If Sony is to rise up the smartphone rankings it will have to do so without a near-term push into China or the US. Kazuo Hirai, the firm’s boss, says there’s no grand scheme to try and make a bigger splash in the world’s two largest smartphone markets.
Speaking to reporters, Hirai said the focus was on Europe and Sony’s home market, Japan.
Europe and Japan combined account for around 60 per cent of the recovering vendor’s smartphone sales.
“Those two are the most important areas for us and we’ll put substantial resources there, but not yet for the US and China,” Hirai is quoted by Reuters. “It’s not realistic to try to do everything at once. In the US we’ll start gradually.”
Sony only has one smartphone customer in the US, which is fourth-placed T-Mobile.
In China, the Japanese firm has struggled to compete against market leaders Samsung, Lenovo and Coolpad, despite having contracts with the country’s top three mobile operators.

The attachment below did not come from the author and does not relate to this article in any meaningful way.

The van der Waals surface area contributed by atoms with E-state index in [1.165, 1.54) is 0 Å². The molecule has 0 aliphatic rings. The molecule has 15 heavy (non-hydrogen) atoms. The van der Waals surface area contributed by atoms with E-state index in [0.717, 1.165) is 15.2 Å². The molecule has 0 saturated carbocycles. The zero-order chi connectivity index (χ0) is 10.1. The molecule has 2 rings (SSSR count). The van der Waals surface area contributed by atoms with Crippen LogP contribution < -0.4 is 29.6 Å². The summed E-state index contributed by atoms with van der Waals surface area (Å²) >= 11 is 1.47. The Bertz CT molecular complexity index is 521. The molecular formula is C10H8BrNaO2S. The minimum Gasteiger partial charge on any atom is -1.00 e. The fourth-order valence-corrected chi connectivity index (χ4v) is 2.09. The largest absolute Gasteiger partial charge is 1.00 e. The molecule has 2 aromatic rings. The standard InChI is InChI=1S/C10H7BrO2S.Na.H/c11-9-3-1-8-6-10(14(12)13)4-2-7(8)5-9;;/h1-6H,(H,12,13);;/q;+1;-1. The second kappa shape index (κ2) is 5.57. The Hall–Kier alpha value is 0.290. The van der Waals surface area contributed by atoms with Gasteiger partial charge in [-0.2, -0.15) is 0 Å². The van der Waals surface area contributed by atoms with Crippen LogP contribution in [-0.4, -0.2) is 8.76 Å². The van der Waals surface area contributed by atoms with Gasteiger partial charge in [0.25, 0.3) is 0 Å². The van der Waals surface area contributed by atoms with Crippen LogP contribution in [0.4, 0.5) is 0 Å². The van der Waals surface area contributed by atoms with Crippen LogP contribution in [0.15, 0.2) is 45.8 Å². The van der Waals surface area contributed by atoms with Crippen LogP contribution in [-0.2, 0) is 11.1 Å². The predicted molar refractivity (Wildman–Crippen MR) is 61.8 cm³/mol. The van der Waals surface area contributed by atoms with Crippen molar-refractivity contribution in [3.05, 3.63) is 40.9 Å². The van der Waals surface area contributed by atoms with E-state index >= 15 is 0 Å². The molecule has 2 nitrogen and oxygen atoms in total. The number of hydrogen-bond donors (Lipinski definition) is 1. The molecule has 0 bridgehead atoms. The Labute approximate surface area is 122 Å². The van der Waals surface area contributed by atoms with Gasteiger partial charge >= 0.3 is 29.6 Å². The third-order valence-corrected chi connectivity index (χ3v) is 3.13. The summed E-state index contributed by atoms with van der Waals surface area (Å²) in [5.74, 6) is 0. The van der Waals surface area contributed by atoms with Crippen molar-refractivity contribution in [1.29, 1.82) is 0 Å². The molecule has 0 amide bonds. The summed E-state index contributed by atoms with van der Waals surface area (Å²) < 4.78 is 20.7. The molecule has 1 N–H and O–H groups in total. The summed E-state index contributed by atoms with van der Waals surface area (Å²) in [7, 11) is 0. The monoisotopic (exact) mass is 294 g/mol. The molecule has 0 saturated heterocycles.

Sony is also up against local players Huawei and ZTE. According to IDC figures, each have around a 9 per cent share in China’s smartphone market.
In both China and the US, Sony fails to make into the smartphone top five.
The Japanese firm, however, has tried to beef up its device portfolio with a summer launch of what it calls “the world’s slimmest and largest full HD smartphone” (Xperia Z Ultra) and the September unveiling of Xperia Z1, its latest premium smartphone.
Sony has set a target of selling 42 million smartphones worldwide in the financial year to next March, a year-on-year increase of 27 per cent.
During its fiscal first quarter, ended 30 June, better smartphone sales and higher average selling prices helped Sony report a profit.
Smartphones sales were up 29.7 per cent, to 9.6 million, compared with the same quarter last year.